Saturday, September 25

How to escape insomnia this summer in ten keys


We’ve already had a few days when the heat this summer has been sweltering. Days and nights of extreme temperatures that have made it difficult for us to perform many of our daily tasks.

Naked or with clothes: how is it more advisable to sleep?

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Sleeping well during these days is very difficult because the high temperatures are compounded by other factors such as copious meals, more noise from the outside, alteration of daily routines and greater luminosity. And there are several ways in which summer can ruin our sleep patterns.

Light affects our hormones

Hormones are, according to the National Sleep Foundation, one of the most common causes of insomnia. In particular, it talks about the melatonin production, the hormone that the body produces to make us sleepy when it gets dark and that, therefore, is regulated by sunlight, which our eyes perceive and which makes our brain stay awake.

When it gets dark, our melatonin level increases and we feel tired, signaling to the brain that it is time to sleep. In summer, when the days are longer, the sunlight stimulates us later and later and then this stimulation of natural sunlight is delayed and the body does not feel as much desire to go to sleep. As the day lengthens, our circadian rhythm (the natural sleep pattern) slows down.

How it harms the temperature in the dream

When we sleep, our body temperature drops. This is also linked to the circadian rhythm (which in addition to regulating sleep also regulates mood, appetite and other bodily functions). During the day, light stimulates the production of cortisol, a hormone that makes us alert and also maintains body temperature (about 37ºC).

The ideal temperature to enter the hypnotic phase and sleep well is between the 18ºC and 22ºC, with a humidity in the environment of between 50% and 70%.

Most of us experience a drop of about 16ºC while we sleep. Before we wake up, our temperature gradually returns to normal. But when ambient temperatures are extreme they interfere with the natural thermoregulation that occurs during sleep. If it is very hot, this increases the temperature of the body and affects our sleep.

The ten basic points to end insomnia

Regardless, we can take some precautions to stay cooler when it’s too hot to sleep. These are measures that we must adopt before going to bed and while we sleep:

  1. Follow a regular scheduleAlthough in summer, but especially during the holidays, it is difficult to maintain a routine, it is important to try to wake up and go to bed every day at about the same time.
  2. Maintain suitable environmental conditions: a warm temperature (about 25ºC), absence of noise and light, adequate mattress, etc. they will help us to sleep better. It is important to renew the air in the room by opening the windows for a while before going to sleep. We can use a fan or air conditioning if we have one.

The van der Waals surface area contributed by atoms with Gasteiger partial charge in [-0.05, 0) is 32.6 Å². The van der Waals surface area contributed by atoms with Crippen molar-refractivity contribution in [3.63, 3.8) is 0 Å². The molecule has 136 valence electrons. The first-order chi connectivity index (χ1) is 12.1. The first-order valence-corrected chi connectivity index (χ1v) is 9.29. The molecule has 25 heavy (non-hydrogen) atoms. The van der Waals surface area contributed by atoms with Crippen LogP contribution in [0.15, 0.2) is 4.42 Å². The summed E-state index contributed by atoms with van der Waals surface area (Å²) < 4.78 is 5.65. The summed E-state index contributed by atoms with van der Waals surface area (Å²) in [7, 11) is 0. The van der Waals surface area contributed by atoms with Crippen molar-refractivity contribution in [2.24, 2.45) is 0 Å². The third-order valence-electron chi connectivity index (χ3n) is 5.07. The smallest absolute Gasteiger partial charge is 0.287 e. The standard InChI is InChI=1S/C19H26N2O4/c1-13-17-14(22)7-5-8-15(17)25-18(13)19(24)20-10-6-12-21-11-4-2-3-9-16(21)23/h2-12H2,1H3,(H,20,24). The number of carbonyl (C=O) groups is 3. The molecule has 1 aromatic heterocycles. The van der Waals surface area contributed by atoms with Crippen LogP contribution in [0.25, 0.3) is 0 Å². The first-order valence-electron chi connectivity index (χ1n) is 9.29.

3. Avoid large dinners: a light dinner (cold soups, salads or vegetables and avoiding foods high in fat) will help us to fall asleep because the body raises the temperature during digestion. It will also help us to drink something light before going to bed, such as a little warm milk or yogurt, because dairy products contain tryptophan, which facilitates the induction of sleep. On the other hand, it is not recommended to go to sleep hungry because it acts as a stimulant.
  4. Use fresh bedding: Bedding and fabric type can play a big role in our sleep. Cotton or linen are the most suitable because they allow you to breathe better.
  5. Eat dinner soon: the sooner we eat, the sooner we will digest.
  6. Avoid drinking alcoholic and caffeinated beverages: both alcohol and caffeine increase the secretion of cortisol, the stress hormone that makes it difficult for us to fall asleep.
  7. Take a warm shower: lukewarm water a little before going to sleep will help us to lower our body temperature. If we do it with cold water, the cooling effect will not last as long because the shock of temperatures reactivates the body and energy expenditure and causes an increase in temperature.
  8. Avoid direct air: Most likely these days fans and air conditioning help us better cope with high temperatures. It is recommended that, when using these devices, the air does not come directly to us because it stresses the muscles, which contract with the sensation of cold.
  9. Reduce nap time: There is some consensus that short naps (20-30 minutes) are beneficial and do not negatively affect night’s sleep, according to a document of the Spanish Sleep Society (SES).
  10. Do not exercise vigorously before going to bed– Strenuous exercise at night increases body temperature and activates the body.

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